In an emotionally charged two-hour debate, the District of Columbia City Council passed yesterday by a 12-to-1 vote its second human rights act in the last four years.
The long debate centered on how much of the legislation should apply to homosexuals and was fueled by strong opposition from Council member Douglas E. Moore (D-at large) to any inclusion of gay rights in the bill.
The legislation was passed a second time to strengthen the legal status of the first bill, which had been passed by an appointed Council in 1973 before the elected Council took office.
Until yesterday's vote, the human rights act was part of the city's police regulations rather than of the D.C. Code. Several Council members were concerned that courts would determine the previous legislation invalid because I had not been passed by an elected Council.
Much of the Council's time was spent yesterday debating five amendments offered by Moore that would have made substantial changes in the previous rights legislation. All five amendments failed.
Moore, who last week announced that he will run for chairman of the Council in 1978, has been outspoken against including homosexuals in the human rights act.
Several Council members said they viewed his amendments yesterday and his insistence on a roll-call vote during the legislation's passage, as politcally motivated and an attempt to "sabotage" the bill.
One of the two most important amendments Moore offered would have required employers to submit annual affirmative action reports to the D.C. Office of Human Rights, an agency already backlogged on discrimination cases according to the D.C. auditor.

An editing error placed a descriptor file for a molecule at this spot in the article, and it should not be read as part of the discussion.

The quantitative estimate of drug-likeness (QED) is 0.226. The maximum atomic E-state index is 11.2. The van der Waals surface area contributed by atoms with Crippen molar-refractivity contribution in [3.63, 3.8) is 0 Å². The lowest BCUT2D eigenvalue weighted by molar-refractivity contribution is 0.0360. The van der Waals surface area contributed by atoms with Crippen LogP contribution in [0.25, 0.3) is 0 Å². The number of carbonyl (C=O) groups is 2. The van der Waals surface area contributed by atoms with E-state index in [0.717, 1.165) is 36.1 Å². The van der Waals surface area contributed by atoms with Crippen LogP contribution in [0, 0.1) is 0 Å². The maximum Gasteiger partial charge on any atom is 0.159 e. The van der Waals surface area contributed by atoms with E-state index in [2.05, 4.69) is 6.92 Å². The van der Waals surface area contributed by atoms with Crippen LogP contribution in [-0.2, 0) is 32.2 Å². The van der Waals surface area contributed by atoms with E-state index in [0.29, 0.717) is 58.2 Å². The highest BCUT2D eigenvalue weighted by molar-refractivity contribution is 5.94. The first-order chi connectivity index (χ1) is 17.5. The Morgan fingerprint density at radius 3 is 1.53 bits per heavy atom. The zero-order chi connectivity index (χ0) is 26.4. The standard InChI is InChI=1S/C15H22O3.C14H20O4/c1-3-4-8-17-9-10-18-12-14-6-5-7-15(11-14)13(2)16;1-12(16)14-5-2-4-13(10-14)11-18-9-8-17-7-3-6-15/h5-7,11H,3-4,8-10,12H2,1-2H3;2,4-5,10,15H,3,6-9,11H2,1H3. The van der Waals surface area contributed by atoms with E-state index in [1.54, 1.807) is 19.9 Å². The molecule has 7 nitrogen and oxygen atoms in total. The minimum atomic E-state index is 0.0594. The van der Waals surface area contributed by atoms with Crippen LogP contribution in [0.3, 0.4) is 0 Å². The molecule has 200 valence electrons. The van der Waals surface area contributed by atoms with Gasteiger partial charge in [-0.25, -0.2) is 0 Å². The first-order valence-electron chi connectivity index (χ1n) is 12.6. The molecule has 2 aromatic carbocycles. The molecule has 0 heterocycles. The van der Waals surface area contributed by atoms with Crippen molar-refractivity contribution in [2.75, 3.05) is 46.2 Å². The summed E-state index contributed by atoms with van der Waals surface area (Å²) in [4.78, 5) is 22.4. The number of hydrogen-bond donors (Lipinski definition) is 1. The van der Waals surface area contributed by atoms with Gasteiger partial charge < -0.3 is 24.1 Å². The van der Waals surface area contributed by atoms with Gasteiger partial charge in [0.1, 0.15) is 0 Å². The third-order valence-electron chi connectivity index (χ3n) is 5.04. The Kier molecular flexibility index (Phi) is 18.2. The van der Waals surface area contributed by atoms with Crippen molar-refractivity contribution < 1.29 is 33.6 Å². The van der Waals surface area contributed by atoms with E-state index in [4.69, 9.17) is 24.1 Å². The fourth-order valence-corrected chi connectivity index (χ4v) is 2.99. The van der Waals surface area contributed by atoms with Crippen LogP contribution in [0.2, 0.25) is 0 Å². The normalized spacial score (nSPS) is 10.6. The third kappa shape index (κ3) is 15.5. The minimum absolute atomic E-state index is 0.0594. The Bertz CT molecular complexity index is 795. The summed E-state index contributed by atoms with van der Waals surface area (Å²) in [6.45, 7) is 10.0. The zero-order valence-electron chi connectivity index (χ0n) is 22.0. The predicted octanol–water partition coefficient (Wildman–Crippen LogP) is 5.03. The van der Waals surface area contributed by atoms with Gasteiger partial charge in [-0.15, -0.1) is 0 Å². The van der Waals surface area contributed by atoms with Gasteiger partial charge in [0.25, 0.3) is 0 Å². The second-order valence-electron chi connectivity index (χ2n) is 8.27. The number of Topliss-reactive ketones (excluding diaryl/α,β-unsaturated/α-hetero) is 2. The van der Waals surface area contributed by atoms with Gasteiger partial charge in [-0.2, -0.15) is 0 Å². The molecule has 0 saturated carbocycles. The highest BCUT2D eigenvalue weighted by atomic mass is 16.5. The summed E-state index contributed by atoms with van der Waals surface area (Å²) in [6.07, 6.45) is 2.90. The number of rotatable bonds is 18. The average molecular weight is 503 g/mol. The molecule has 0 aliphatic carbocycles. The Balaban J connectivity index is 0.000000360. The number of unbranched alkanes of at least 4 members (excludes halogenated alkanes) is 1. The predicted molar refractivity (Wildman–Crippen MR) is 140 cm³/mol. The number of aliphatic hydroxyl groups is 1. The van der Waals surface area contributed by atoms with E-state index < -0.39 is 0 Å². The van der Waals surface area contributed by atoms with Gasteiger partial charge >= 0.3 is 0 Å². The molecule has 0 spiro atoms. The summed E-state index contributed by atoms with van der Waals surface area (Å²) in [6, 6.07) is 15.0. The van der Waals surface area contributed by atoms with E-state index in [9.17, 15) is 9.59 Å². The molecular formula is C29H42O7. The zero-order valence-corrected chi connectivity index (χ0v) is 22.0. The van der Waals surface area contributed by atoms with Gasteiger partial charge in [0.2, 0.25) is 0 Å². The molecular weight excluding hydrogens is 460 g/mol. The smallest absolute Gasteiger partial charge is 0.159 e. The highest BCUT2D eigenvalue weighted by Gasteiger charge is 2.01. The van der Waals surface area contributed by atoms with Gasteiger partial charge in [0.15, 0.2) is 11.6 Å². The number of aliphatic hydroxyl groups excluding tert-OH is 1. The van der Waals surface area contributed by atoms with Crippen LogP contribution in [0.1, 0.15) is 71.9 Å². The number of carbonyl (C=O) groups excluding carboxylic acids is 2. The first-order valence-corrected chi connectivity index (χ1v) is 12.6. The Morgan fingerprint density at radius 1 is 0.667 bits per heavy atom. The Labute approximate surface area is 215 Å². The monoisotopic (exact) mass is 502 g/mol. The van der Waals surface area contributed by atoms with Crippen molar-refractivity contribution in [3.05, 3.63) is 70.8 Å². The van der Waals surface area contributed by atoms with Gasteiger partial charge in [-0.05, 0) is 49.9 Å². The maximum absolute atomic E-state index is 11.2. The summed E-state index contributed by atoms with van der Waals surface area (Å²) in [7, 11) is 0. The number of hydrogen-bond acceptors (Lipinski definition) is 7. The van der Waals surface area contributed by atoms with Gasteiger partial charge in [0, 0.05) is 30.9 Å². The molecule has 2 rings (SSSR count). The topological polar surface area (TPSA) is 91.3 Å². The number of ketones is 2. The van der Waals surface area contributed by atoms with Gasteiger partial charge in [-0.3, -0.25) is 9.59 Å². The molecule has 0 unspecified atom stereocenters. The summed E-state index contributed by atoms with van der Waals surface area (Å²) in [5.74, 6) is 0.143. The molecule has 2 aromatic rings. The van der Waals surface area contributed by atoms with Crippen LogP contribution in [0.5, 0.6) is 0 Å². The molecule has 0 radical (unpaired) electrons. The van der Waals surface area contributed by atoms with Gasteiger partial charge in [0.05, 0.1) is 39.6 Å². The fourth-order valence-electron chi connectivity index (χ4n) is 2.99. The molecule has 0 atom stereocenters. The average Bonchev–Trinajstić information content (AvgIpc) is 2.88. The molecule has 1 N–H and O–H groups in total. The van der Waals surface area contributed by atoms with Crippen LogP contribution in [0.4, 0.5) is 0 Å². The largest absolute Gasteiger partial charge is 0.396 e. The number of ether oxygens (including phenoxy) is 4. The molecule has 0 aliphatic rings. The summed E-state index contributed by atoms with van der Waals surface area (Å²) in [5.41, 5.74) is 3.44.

Another Moore amendment would have placed the burden of proof in discrimination cases on employers who would have had to prove the discrimination did not take place.
Moore's actions puzzled several Council members who had considered the legislation's passage a routine matter in view of the Council's well-publicized resolution last spring in support of gay rights in Dade County, Fla.
One of the most important amendments that Moore offered yesterday would have granted employers the right to discriminate against homosexuals in occupations involving jails and correctional institutions, and schools and health institutions where Moore said people could be abused or vulnerable to "homosexual or deviant behavior."
"I think this is a sly, slick way for the government to support gays, faggots . . . and homosexuals," said Moore, who rocked in his chair during most of the discussion and smiled Council members Marion Barry (Dat large) and John Wilson (D-two), ardent supporters of gay rights.
Wilson, who sponsored the human rights act with barry and others, called Moore's comments about the city's homosexual community "totally unfair and unfounded."
"It is very important that this Council make it clear that we are turning our backs on the Anita Bryant mentality and that we are not going to tolerate it," Council member Polly Shackleton (D-three) said.
In other action, the Council made permanent the emergency property tax relief measure passed this summer. The legislation exempts the first $6,000 of the assessed value of a single-family home and grants a 12 per cent tax credit to cooperative associations and "circuit breaker" relief to the elderly, blind or disabled.
The Council also passed in first reading a bill that would provide $12.3 million to help fund the first three years of construction andoperating costs for the proposed downtown convention center. The money would be provided by a new hotel tax of 80 cents per room and continuation of the 10 per cent surtax on businesses.